January 31, 2000
Long held elitist philosophy finally exposed at National Cattlemen’s Beef Association convention
By Mike Callicrate
Cattlemen attendees at the National Cattlemen’s Beef Association (NCBA) convention were aghast at hearing the statement of Jon Ferguson, newly elected chairman of the Beef Checkoff division of NCBA.
In effect, Ferguson told his audience that NCBA leadership had all the brains when it came to the betterment of the beef industry and that grassroots producers didn’t know what was good for them—implying that NCBA leaders did.
“The large group of grassroots producers we are always hearing about are not informed enough or knowledgeable enough to understand these issues.”
Ferguson had no compunction in stating to members that, “It is important the decisions of the cattle industry be made by this group of educated people [NCBA Executive Committee] that are knowledgeable about the issues facing our industry. The large group of grassroots producers we are always hearing about are not informed enough or knowledgeable enough to understand these issues.”
So that there was no misunderstanding on this point, Ferguson’s statement was recorded by several cattlemen in attendance at the NCBA Executive Committee meeting, January 26, 2000.
Ferguson is a Kansas Livestock Association (KLA) past president and current NCBA Executive board member. Like those at the top in the NCBA, Ferguson and the KLA in his own state of Kansas are currently seeing a grassroots revolt to this top-down control style of leadership.
“We are simply not going to follow KLA’s or NCBA’s leadership into a corporate-controlled, industrialized-factory model for the beef industry.”
Ivan Riemer, Meade, Kansas cattle feeder, and a board member of the newly formed Kansas Cattlemen’s Association (KCA), stated, “We are simply not going to follow KLA’s or NCBA’s leadership into a corporate-controlled, industrialized-factory model for the beef industry. Like the top-down corporate control of the poultry industry, KLA’s constant defense of the big packers’ interests simply leads to chicken farmer-sharecropper status for cattle producers.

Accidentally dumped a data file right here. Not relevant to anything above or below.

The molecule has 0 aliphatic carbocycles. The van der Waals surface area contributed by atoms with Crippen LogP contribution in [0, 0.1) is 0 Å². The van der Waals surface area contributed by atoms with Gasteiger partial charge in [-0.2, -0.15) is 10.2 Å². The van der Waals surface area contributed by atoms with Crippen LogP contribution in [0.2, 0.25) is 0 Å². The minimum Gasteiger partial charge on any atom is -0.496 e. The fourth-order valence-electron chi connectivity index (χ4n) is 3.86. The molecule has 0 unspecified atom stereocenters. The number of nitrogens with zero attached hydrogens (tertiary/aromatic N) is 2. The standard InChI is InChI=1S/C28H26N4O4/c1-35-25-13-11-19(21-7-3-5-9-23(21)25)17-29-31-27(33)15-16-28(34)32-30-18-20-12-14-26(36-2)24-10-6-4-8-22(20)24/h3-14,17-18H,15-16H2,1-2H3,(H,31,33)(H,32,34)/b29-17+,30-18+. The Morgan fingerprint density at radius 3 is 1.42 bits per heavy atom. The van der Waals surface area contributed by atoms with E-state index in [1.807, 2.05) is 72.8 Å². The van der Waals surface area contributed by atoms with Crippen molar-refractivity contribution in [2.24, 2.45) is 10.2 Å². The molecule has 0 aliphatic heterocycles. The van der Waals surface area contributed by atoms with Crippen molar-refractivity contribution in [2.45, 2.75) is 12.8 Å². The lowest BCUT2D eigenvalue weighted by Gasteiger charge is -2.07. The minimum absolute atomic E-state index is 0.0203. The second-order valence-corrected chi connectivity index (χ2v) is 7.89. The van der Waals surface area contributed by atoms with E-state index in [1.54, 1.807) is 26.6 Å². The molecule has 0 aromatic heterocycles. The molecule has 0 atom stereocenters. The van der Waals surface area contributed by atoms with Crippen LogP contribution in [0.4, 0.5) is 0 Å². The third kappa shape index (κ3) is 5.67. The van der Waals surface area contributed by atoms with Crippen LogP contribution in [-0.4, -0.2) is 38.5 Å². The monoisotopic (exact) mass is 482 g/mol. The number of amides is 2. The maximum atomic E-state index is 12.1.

“KCA represents what is good for grassroots producers and consumers. We will aggressively fight the destructive and non-sustainable big corporate control of the cattle and beef industry.”
In other convention business, grassroots heated debate over the Blue Ribbon Commission recommendations ended in a deadlock and will be continued later.
“We now have an organization no one wants and we are looking for a place to discard the remains.”
One Montana cattle producer said, “After today’s fight we have killed, mutilated and divided the baby [NCBA]. On one side we have the big packer and big feeder, and on the other side we have the cattle producer. We now have an organization no one wants and we are looking for a place to discard the remains.”
“Once you have given away your power, it’s very difficult to get it back,” stated an Oregon cattleman in referring to the merger which gave NCBA control of the $80 million per year Beef Checkoff and the big meatpackers voting power on the NCBA board.
IBP head buyer and NCBA board member, Bruce Bass, as has become standard practice, once again dominated the NCBA Live Cattle Marketing Committee meeting. Bass congratulated the mostly big feeder-packer aligned committee for “being positive” in passing a resolution directing the NCBA to oppose legislation banning packer ownership of livestock. THIS resolution was later passed into policy and will oppose current efforts in Congress to help independent producers.
“We are afraid. We are intimidated. We have to sell our cattle to one of the big packers every week and we can’t afford to be blackballed.”
Evaluating the entire cattle situation, under agreement of anonymity, an independent Texas cattle feeder when asked why more feeders don’t stand up to the packer control of their markets said, “We are afraid. We are intimidated. We have to sell our cattle to one of the big packers every week and we can’t afford to be blackballed. Many of us have already given in to packer pressure and are now under contract.
“Some of us have discretely complained about illegal anti-competitive packer practices to the USDA’s Packers and Stockyards agency. However, even if we win, there is no provision in the Packers and Stockyards Act for a feeder to recover damages and we still have to do business with the packer. If something isn’t done now to stop the abuse of cattle producers, there won’t be an independent feeder left in the Texas panhandle within three years.”
The low point of the convention according to a New Mexico rancher came when U.S. Premium beef and their partner and big packer, Farmland, received the Vision Award for “best beef innovator of the year.” “U.S. Premium Beef continues to be lauded by NCBA, when in fact, U.S. Premium Beef has done nothing more than provide Farmland with price depressing captive supplies.
“U.S. Premium Beef and Farmland boast of an insulting $13.87 per head return to their owner-members. According to USDA, we have lost over $300 per head of our share of the consumer beef dollar.
“We will continue to lose as long as the NCBA ignores the abusive market power of the big packers, including Farmland. Packers and retailers are reporting record profits on beef, we are going broke and NCBA says we should be happy.
“I wasn’t sure how I wanted to vote in the upcoming referendum on the NCBA controlled Beef Checkoff. Now I think I know.”
October 16, 2020 – We have now lost nearly half our ranchers and over 84,000 feeding operations that once supported a competitive market for cow-calf producers. Let’s finally end this NCBA/Checkoff menace and rebuild our cattle industry. Go to: Cattle Industry Launches Petition Calling for Beef Checkoff Referendum